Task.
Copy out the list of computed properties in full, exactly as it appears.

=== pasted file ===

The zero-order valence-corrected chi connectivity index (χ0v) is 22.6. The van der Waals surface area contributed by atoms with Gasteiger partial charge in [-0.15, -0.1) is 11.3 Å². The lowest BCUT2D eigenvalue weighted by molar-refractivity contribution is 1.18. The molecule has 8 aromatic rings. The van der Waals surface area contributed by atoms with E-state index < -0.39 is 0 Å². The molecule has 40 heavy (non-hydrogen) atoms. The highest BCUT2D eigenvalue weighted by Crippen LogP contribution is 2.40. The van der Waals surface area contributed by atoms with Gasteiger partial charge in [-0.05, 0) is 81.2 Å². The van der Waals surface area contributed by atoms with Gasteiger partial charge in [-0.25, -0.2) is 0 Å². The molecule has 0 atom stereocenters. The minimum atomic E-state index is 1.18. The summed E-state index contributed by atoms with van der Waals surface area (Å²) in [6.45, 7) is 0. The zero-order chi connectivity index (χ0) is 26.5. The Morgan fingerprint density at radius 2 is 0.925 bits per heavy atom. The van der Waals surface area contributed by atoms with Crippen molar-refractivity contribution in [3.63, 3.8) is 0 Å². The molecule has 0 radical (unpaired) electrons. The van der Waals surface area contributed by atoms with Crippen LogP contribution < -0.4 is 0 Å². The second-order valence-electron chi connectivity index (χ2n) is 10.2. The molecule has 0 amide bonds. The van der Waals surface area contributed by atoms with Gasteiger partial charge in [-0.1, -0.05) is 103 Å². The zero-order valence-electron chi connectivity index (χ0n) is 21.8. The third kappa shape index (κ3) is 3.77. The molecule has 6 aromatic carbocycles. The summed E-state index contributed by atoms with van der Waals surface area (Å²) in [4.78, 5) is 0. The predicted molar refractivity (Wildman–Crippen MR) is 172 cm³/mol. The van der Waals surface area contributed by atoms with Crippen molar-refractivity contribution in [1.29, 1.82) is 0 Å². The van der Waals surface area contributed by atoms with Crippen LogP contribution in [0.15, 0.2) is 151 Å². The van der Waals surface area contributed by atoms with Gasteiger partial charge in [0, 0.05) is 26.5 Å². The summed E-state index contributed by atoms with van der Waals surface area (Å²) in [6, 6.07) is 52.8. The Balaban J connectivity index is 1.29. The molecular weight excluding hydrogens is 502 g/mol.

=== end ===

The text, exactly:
The zero-order valence-corrected chi connectivity index (χ0v) is 22.6. The van der Waals surface area contributed by atoms with Gasteiger partial charge in [-0.15, -0.1) is 11.3 Å². The lowest BCUT2D eigenvalue weighted by molar-refractivity contribution is 1.18. The molecule has 8 aromatic rings. The van der Waals surface area contributed by atoms with E-state index < -0.39 is 0 Å². The molecule has 40 heavy (non-hydrogen) atoms. The highest BCUT2D eigenvalue weighted by Crippen LogP contribution is 2.40. The van der Waals surface area contributed by atoms with Gasteiger partial charge in [-0.05, 0) is 81.2 Å². The van der Waals surface area contributed by atoms with Gasteiger partial charge in [-0.25, -0.2) is 0 Å². The molecule has 0 atom stereocenters. The minimum atomic E-state index is 1.18. The summed E-state index contributed by atoms with van der Waals surface area (Å²) in [6.45, 7) is 0. The zero-order chi connectivity index (χ0) is 26.5. The Morgan fingerprint density at radius 2 is 0.925 bits per heavy atom. The van der Waals surface area contributed by atoms with Crippen molar-refractivity contribution in [3.63, 3.8) is 0 Å². The molecule has 0 radical (unpaired) electrons. The van der Waals surface area contributed by atoms with Crippen LogP contribution < -0.4 is 0 Å². The second-order valence-electron chi connectivity index (χ2n) is 10.2. The molecule has 0 amide bonds. The van der Waals surface area contributed by atoms with Gasteiger partial charge in [-0.1, -0.05) is 103 Å². The zero-order valence-electron chi connectivity index (χ0n) is 21.8. The third kappa shape index (κ3) is 3.77. The molecule has 6 aromatic carbocycles. The summed E-state index contributed by atoms with van der Waals surface area (Å²) in [4.78, 5) is 0. The predicted molar refractivity (Wildman–Crippen MR) is 172 cm³/mol. The van der Waals surface area contributed by atoms with Crippen molar-refractivity contribution in [1.29, 1.82) is 0 Å². The van der Waals surface area contributed by atoms with Crippen LogP contribution in [0.15, 0.2) is 151 Å². The van der Waals surface area contributed by atoms with Gasteiger partial charge in [0, 0.05) is 26.5 Å². The summed E-state index contributed by atoms with van der Waals surface area (Å²) in [6, 6.07) is 52.8. The Balaban J connectivity index is 1.29. The molecular weight excluding hydrogens is 502 g/mol.